Audemars Piguet

Morgane Tschiember Finds Inspiration in the Unexpected

The Brest-born French sculptor intends to offer a new freedom to the materials she manipulates.
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She loves unpremeditated interactions that allow her to find inspiration. Unexpected combinations of materials in her sculptures and installations—glass and cement for “Bubbles” or wood for “Honey Honey”, ceramic and rope for “Shibari”, foam, rubber and wax for “Monochrome”—are experiments that open up a new field of possibility. Through her works, Morgane Tschiember studies the very essence of her materials, their density, and their structure; she pushes their physical limitations. For "Dust Devil,” which was part of the exhibition "Six Soleils" at Vitry's Mac Val in 2016, she shaped blown glass balls mixed with powder, creating an object on the verge of breaking. In reaction to the work, astrophysicist Daniel Kunth remarked, "If I had a precise image to show what existed before the Big Bang, it would look like this".

Tschiember loves to learn and to "understand the rules to stop following them," she explains. When glass blowers tell her that what she wants them to do is impossible, she decides to figure out how to do the job herself. It is she who welds ("Folded"); it is she who knots; it is she who bakes the ceramic ("Shibari") and cuts the marble.

"Failures are fundamental in my practice. Creating your own tools generates new gestures and therefore a form of thought that is not predetermined," Tschiember says.

At the age of four, she had already declared she wanted to become an artist. Her mother gave her copper plates for etching. After observing her difficulties with impressing her work on paper, her father found a way to use an old apple press abandoned in the garage. For her, it was a turning point: "I was fascinated. I love this shift of meaning, this progressive shift of a form, of a function. Use an object by changing its function."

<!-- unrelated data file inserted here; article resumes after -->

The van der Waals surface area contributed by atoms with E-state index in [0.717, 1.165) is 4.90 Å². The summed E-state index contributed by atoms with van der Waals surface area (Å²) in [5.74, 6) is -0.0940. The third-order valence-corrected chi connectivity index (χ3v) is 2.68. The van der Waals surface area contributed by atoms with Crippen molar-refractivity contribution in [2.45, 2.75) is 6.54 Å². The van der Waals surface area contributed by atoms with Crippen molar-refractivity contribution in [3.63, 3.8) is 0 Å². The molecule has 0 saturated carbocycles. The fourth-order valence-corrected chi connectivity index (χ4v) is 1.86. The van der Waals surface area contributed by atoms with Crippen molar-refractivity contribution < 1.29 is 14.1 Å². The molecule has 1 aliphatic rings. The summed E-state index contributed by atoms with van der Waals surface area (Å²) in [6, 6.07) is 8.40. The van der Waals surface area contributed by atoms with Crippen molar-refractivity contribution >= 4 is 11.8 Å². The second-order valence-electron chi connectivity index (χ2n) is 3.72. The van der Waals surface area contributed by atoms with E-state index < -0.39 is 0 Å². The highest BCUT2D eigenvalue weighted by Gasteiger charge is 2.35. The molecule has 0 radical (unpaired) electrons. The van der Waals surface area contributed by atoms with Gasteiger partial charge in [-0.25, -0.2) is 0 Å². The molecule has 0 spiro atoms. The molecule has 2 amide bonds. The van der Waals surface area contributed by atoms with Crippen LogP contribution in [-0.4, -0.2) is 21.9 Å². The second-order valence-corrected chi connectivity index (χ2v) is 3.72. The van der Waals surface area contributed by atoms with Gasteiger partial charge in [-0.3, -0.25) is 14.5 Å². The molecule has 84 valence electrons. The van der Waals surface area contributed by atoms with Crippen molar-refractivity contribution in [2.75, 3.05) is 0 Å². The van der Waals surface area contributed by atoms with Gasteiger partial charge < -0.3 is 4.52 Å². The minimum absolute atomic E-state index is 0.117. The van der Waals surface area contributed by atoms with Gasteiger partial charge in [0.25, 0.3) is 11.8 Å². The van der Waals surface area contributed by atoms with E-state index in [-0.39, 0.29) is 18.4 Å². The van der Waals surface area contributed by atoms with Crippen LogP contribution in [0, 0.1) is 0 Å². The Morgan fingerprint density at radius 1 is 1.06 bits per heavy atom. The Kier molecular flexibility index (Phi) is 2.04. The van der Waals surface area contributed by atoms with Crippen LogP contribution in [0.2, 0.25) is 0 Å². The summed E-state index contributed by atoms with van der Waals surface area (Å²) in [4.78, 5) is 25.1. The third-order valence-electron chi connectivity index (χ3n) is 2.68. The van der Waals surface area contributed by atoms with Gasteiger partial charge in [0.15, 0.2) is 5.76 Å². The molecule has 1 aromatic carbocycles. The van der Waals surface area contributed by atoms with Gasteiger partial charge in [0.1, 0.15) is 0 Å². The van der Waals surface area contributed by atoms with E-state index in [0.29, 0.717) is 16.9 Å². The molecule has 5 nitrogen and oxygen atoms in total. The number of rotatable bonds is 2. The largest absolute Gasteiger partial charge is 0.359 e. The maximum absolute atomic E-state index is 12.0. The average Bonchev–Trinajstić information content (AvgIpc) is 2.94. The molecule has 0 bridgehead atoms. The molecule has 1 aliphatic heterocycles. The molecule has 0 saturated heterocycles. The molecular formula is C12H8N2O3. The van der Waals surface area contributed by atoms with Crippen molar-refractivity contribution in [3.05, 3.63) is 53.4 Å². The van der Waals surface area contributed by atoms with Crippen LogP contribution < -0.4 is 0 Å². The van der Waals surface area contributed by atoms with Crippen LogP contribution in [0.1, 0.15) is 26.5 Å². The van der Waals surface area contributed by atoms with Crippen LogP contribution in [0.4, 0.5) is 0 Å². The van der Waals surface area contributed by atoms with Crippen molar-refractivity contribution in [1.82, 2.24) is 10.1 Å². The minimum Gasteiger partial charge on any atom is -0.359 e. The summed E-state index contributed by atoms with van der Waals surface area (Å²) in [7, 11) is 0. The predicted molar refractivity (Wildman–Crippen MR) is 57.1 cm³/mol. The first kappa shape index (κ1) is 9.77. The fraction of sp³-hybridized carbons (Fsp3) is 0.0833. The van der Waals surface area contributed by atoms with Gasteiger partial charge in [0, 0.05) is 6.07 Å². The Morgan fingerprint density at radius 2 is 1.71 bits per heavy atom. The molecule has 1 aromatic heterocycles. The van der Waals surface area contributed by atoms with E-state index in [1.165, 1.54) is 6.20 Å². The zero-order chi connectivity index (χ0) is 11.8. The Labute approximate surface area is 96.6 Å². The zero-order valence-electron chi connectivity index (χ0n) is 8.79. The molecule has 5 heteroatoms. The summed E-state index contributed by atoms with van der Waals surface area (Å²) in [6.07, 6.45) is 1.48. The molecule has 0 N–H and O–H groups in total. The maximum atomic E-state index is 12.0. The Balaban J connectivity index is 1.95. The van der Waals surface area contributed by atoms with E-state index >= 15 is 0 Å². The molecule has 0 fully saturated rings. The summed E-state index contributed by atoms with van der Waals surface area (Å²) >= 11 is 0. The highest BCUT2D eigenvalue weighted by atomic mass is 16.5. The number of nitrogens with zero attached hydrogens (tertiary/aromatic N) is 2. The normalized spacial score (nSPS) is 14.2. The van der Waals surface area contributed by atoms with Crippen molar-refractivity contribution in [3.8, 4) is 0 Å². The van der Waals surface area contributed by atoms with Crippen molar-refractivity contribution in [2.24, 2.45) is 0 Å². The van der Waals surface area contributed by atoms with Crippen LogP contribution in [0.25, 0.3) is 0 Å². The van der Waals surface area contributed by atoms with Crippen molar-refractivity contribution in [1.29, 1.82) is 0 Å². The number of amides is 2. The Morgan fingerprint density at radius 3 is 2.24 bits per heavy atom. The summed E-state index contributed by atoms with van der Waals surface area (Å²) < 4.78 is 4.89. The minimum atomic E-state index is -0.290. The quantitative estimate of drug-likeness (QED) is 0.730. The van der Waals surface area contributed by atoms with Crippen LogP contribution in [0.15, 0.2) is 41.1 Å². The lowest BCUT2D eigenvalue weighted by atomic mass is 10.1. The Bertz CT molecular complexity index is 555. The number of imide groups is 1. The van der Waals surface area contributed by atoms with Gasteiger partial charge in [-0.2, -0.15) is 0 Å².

Later, with her mother, she visited an exhibition at Tokyo Beaubourg and fell in love with Japanese rituals. Her parents gave her a kimono that she insisted on wearing during meals. A few years later, a Japanese gallery invited her to a residence, where she discovered and became fascinated with kinbaku and learned the art of bondage invented by the samurai.

"Most of my works today require rituals," Tschiember states. When a collector buys one of her works, the artist asks them to take a picture with her on the spot. When she creates a work of marble watered with wine, she likes to think that her buyer will have to choose a time of the year to renew this gesture: for her, the object starts a dialogue. The trips, the dialogues, and above all the meetings are most important to her.

Tschiember shared her first studio with Olivier Mosset and has collaborated with artists like Douglas Gordon and John M. Armleder: "When you meet a person, it's like meeting time, stacked time." The Monte Altissimo, where Michelangelo recovered marble in Tuscany, is the site of her next project, in which we can already imagine that she will challenge the elements in a manner as powerful as it is unexpected.

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Photography: Spela Kasal
Styling: Vanessa Bellugeon

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